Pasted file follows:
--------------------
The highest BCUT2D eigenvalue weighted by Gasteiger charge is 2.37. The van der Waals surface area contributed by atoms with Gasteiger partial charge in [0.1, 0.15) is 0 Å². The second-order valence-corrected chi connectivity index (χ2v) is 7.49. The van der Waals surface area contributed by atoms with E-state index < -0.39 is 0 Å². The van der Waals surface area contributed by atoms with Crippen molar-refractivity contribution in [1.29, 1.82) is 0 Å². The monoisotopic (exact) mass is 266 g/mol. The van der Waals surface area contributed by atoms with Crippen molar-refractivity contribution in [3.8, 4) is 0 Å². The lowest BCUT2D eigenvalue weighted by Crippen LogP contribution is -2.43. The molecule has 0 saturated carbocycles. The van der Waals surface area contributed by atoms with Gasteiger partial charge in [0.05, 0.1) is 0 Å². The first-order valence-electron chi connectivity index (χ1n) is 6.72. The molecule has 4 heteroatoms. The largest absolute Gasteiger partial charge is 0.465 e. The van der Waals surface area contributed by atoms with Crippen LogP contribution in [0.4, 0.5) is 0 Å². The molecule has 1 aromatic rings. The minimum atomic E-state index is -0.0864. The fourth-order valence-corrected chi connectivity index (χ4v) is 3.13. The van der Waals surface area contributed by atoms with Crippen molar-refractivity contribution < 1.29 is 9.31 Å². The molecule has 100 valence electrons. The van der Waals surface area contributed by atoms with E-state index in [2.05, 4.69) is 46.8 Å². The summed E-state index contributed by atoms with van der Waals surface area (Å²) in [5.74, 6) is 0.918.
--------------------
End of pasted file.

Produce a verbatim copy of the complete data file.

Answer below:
The highest BCUT2D eigenvalue weighted by Gasteiger charge is 2.37. The van der Waals surface area contributed by atoms with Gasteiger partial charge in [0.1, 0.15) is 0 Å². The second-order valence-corrected chi connectivity index (χ2v) is 7.49. The van der Waals surface area contributed by atoms with E-state index < -0.39 is 0 Å². The van der Waals surface area contributed by atoms with Crippen molar-refractivity contribution in [1.29, 1.82) is 0 Å². The monoisotopic (exact) mass is 266 g/mol. The van der Waals surface area contributed by atoms with Crippen molar-refractivity contribution in [3.8, 4) is 0 Å². The lowest BCUT2D eigenvalue weighted by Crippen LogP contribution is -2.43. The molecule has 0 saturated carbocycles. The van der Waals surface area contributed by atoms with Gasteiger partial charge in [0.05, 0.1) is 0 Å². The first-order valence-electron chi connectivity index (χ1n) is 6.72. The molecule has 4 heteroatoms. The largest absolute Gasteiger partial charge is 0.465 e. The van der Waals surface area contributed by atoms with Crippen LogP contribution in [0.4, 0.5) is 0 Å². The molecule has 1 aromatic rings. The minimum atomic E-state index is -0.0864. The fourth-order valence-corrected chi connectivity index (χ4v) is 3.13. The van der Waals surface area contributed by atoms with Crippen molar-refractivity contribution < 1.29 is 9.31 Å². The molecule has 100 valence electrons. The van der Waals surface area contributed by atoms with E-state index in [2.05, 4.69) is 46.8 Å². The summed E-state index contributed by atoms with van der Waals surface area (Å²) in [5.74, 6) is 0.918.